|Snow piling up against Julia's barn door Saturday.|
This was a well-hyped storm that lived up to it's publicity, especially in Massachusetts and Connecticut. It got me thinking about how my family deals with major weather events. Living as we do in the Maine countryside, we're used to both heavy winter weather and power outages. We always have batteries, several jugs of water, and boxes of emergency candles and safety holders.
|RJ Julia Booksellers in Madison, CT.|
How did the rest of you East Coast Reds fare during the storm? Do you have a standard prep routine? And for Rhys and Debs, what, if any, weather events do you need to worry about in California and Texas?
LUCY BURDETTE: Oh you Mainers are so tough! CT really got hammered. The snow is so heavy in my hometown that the plows can't lift it. They've called in heavy construction equipment to try to clear the streets.
But I wasn't there. It's a little bit surreal to be in sunny Key West, watching the storm unfold on TV. I wanted to be there for about half an hour...I'll tell you one thing though, we are getting a generator when we get back north. Too many storms coming through our neck of the woods to leave it up to candles and flashlights.
|Hallie's husband on snow clearing duty.|
We gassed up, shopped for basics, charged everything, and hoped for the best -- which is what we got. SO MUCH SNOW! Though not as much as Lucy got -- seems like this is the third storm that's drawn a bullseye on the Connecticut coast.
But we're dug out (picture shows our neighbor starting to dig out) and didn't lose power. In the neighboring town -- which is literally across the street -- virtually everyone lost power and many are still down. The sheer amount of snow is pretty incredible. Tomorrow's forecast: rain. So now we get to worry about ice dams and leaky roofs.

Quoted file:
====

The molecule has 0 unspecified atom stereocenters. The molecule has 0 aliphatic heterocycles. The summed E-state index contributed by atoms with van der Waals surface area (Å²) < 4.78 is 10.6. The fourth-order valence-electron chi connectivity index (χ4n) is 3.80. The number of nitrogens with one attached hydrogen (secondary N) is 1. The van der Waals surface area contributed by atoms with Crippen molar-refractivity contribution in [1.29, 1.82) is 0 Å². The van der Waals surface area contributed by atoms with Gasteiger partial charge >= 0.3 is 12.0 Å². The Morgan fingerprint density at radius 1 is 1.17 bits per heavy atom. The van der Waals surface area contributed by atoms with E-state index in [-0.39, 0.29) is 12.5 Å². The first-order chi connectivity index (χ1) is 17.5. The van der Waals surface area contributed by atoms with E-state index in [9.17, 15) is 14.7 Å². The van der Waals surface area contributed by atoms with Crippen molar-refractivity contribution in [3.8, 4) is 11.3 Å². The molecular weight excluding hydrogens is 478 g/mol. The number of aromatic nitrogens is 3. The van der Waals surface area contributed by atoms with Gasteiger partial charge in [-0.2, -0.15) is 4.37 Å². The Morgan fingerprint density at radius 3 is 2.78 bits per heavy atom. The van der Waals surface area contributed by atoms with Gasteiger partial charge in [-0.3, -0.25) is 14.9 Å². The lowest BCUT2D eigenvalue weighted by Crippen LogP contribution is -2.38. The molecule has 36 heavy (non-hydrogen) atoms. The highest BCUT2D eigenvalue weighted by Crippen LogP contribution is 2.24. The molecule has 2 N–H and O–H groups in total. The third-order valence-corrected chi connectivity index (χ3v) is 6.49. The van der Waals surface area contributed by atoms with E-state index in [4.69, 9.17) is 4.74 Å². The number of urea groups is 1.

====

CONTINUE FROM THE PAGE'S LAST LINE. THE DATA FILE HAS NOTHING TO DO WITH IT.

|We'll hope this doesn't happen to Rhys. |
In Marin County California where we have lived for 40 years now we get torrential rain in the winters--flooded roads, mud slides and power outages all possible (which is why we escape these days). Summers are lovely. We are out of the fog belt. But I suppose one can't quite ignore a little thing called Earthquakes. We've experienced three since I moved there, but no damage to us. We're all ostrichs when it comes to The Big One.
HANK PHILLIPPI RYAN: Well, as a reporter, you know the deal. I was out in it, two days, and (like most of us at Channel 7) stayed over at a hotel so I could come in to work the early shift on Saturday. I walked the silent and deserted Logan Airport, interviewed the last of the arrivals, watched the snow removal machines. Drove (with my photographer and a 4-wheel drive)) to northern Massachusetts on empty highways, amazing to zoom (is) up I-93 without another car in sight. white white white, and battering snow. At one point, I tried to open my car door, and the wind was so strong I couldn't do it. I walked in slush in flooded Salisbury, watching the raging ocean and saw the massive beach erosion, splatted in the thigh-high snow and had to be yanked to my feet by the homeowner I was interviewing.
(Not Hank. WHDH wouldn't leave her standing out in the snow this long.)
The key to storm coverage: bring almonds and celery and water, use whatever bathroom is available whenever you can, and keep your cell phone charged.
VERY happy to be home. Very grateful for my hot shower.
Funny--my new book THE WRONG GIRL takes place in the dead of winter..and Jane has to battle the snow to get her story!
|Remind us again why people live here, Deb.|
JULIA: How about you, dear readers? Tell us your storm stories! Have you dug out? Do you have power? Or are you someplace warm, laughing sympathetically at the rest of us?